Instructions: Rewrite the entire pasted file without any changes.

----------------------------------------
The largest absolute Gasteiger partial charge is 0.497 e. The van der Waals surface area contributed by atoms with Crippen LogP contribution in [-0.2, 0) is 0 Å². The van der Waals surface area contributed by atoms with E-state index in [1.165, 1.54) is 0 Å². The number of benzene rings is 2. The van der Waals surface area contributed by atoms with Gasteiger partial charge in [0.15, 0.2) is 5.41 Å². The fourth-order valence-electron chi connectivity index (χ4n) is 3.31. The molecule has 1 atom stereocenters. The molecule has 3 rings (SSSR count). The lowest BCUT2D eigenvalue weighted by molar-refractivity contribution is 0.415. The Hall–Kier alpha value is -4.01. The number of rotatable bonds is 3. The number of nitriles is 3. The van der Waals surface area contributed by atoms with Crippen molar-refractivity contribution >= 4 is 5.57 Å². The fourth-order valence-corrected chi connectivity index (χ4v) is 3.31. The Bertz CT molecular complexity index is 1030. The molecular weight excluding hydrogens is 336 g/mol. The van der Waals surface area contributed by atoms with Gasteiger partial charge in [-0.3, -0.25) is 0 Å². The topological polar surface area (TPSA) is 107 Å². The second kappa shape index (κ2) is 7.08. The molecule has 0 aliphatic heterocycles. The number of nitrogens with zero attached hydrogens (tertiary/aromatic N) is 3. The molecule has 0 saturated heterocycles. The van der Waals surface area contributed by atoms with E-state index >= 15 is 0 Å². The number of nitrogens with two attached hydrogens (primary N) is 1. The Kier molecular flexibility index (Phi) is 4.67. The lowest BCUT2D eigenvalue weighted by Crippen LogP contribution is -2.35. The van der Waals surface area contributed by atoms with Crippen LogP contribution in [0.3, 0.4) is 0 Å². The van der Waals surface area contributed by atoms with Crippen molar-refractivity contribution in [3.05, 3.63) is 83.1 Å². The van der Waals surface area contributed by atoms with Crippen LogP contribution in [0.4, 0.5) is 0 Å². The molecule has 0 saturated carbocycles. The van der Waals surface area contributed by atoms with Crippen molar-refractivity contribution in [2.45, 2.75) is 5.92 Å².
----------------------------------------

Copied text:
The largest absolute Gasteiger partial charge is 0.497 e. The van der Waals surface area contributed by atoms with Crippen LogP contribution in [-0.2, 0) is 0 Å². The van der Waals surface area contributed by atoms with E-state index in [1.165, 1.54) is 0 Å². The number of benzene rings is 2. The van der Waals surface area contributed by atoms with Gasteiger partial charge in [0.15, 0.2) is 5.41 Å². The fourth-order valence-electron chi connectivity index (χ4n) is 3.31. The molecule has 1 atom stereocenters. The molecule has 3 rings (SSSR count). The lowest BCUT2D eigenvalue weighted by molar-refractivity contribution is 0.415. The Hall–Kier alpha value is -4.01. The number of rotatable bonds is 3. The number of nitriles is 3. The van der Waals surface area contributed by atoms with Crippen molar-refractivity contribution >= 4 is 5.57 Å². The fourth-order valence-corrected chi connectivity index (χ4v) is 3.31. The Bertz CT molecular complexity index is 1030. The molecular weight excluding hydrogens is 336 g/mol. The van der Waals surface area contributed by atoms with Gasteiger partial charge in [-0.3, -0.25) is 0 Å². The topological polar surface area (TPSA) is 107 Å². The second kappa shape index (κ2) is 7.08. The molecule has 0 aliphatic heterocycles. The number of nitrogens with zero attached hydrogens (tertiary/aromatic N) is 3. The molecule has 0 saturated heterocycles. The van der Waals surface area contributed by atoms with E-state index >= 15 is 0 Å². The number of nitrogens with two attached hydrogens (primary N) is 1. The Kier molecular flexibility index (Phi) is 4.67. The lowest BCUT2D eigenvalue weighted by Crippen LogP contribution is -2.35. The van der Waals surface area contributed by atoms with Crippen LogP contribution in [0.3, 0.4) is 0 Å². The van der Waals surface area contributed by atoms with Crippen molar-refractivity contribution in [3.05, 3.63) is 83.1 Å². The van der Waals surface area contributed by atoms with Crippen LogP contribution in [0.4, 0.5) is 0 Å². The molecule has 0 saturated carbocycles. The van der Waals surface area contributed by atoms with Crippen molar-refractivity contribution in [2.45, 2.75) is 5.92 Å².